Erectile Dysfunction

To me, understanding the difference between health and illness almost requires knowledge of bothl. Health could be defined as the lack of illness/disease, and illness could be defined as being less than healthy. Health is the ability for a body to operate ‘normally’ and efficiently to sustain life, while also allowing for normal activities and reproduction. Health should not just refer to sustained life, but also the continuation of it. Illness, however, is when something disrupts normal health and physiology, resulting in a pathophysiological response in the body and signs and symptoms that are otherwise absent in a healthy individual. These definitions are determined by what is scientifically accepted in America and by accepted scientific theories.

My ideas of health and illness are heavily influenced by the society I live in, the ‘health culture’ that surrounds me, and the formal education I have received. Coming from a biomedical culture, my perceptions of the body and disease are dictated by biology (and other fields of science), normal versus abnormal, and some spiritual undertones. Most of what I believe in has been studied and proven to be effective in most cases by scientists who utilize the scientific method to find solutions. They establish a ‘normal’ individual, then assess the ‘abnormal’, or whoever falls out of normal range. Using this, they can create a treatment that will return the individual to normalcy. While widely accepted, this method has many flaws. My nursing education has given me some insight into diagnosis and the science behind America’s health system, but my anthropology background also supplies me with an understanding that health is just as subjective as other facets of culture and society.

I have chosen to evaluate erectile dysfunction and the flu. Both I consider to be an illness because they result in cellular death, a pathophysiological reaction within the body, or visible signs and symptoms within the patient. By forcing the patient into the ‘abnormal’ category, they either result in cellular death within the host, or lack of ability to sustain life. Health is often diagnosed when referring to only the person directly affected, but should actually involve looking at the effect on others as well. While ED may not be the most debilitating illness, without a functioning erection (in most cases), males cannot fertilize an ovum to carry on the human population. If this were to affect everyone, the human race could die out! Meanwhile, the flu enters the body and infects cells, leading to cellular death. Both cause a compromise of the normal physiological processes that are necessary to sustain life, and thus falling into the definition of a disease.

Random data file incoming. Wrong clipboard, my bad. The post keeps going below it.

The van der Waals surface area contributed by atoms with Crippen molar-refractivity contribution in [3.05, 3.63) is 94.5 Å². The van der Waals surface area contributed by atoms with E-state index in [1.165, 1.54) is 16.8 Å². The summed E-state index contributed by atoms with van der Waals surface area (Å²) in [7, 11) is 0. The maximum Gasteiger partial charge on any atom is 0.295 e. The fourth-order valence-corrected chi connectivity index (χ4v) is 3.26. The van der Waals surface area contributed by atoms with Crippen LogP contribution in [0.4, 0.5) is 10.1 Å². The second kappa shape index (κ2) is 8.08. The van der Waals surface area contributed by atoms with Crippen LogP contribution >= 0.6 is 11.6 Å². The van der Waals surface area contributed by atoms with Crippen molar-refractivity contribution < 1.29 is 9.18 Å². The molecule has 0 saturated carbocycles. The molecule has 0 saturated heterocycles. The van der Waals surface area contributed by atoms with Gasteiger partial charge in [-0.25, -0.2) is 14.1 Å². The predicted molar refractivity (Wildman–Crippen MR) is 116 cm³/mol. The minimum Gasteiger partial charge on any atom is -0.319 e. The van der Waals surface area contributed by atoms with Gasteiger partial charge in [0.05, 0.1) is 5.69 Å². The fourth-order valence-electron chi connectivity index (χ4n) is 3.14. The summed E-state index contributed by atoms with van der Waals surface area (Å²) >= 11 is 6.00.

This Post Has 3 Comments

  1. Thuy-Tien Giap says:

    Hi Peter,
    What you have is great, but perhaps you changed your mind about the topic you want to write about after the title. Your title is Anxiety, but your conditions are Flu and Cancer. =) Just giving you a heads up

  2. Alexis Snyder says:

    After doing a little research, I came across an interesting article that analyzed the concept of Erectile Dysfunction from the perspective of Malay, Chinese and Indian men. Malay men had an accurate description of ED, stating it was an inability to get an erection, there was a reduction of sexual craving and a lower endurance. The Chinese believe that men who suffer from ED are those who have low confidence or are psychologically ill. Indian culture may the most interesting take on ED. They have described men with ED as being homosexual or having an issue with premature ejaculation. Overall, these cultures perceive men with ED as less of a man, hopeless and worthless.
    Some of their treatments were also very interesting. In Malay culture, squirrel semen found on leaves are gathered and put all over the body of the afflicted as a remedy. Also leftover tiger ejaculation is believed to cause growth of fungus. That fungus is collected, mixed with water and applied to the penis. Amongst all the men, cleanliness was believed to help with erectile dysfunction. By either cleaning up oneself, one’s home and even asking one’s wife to “beautify” herself were believed to help. More interestingly, many of the men have heard about Viagra but were not clear about its effects and appropriate uses.
    Low, W Y. “Malaysian Cultural Differences in Knowledge, Attitudes and Practices Related to Erectile Dysfunction: Focus Group Discussions.” International Journal of Impotence Research 14 (2002): 440-45.

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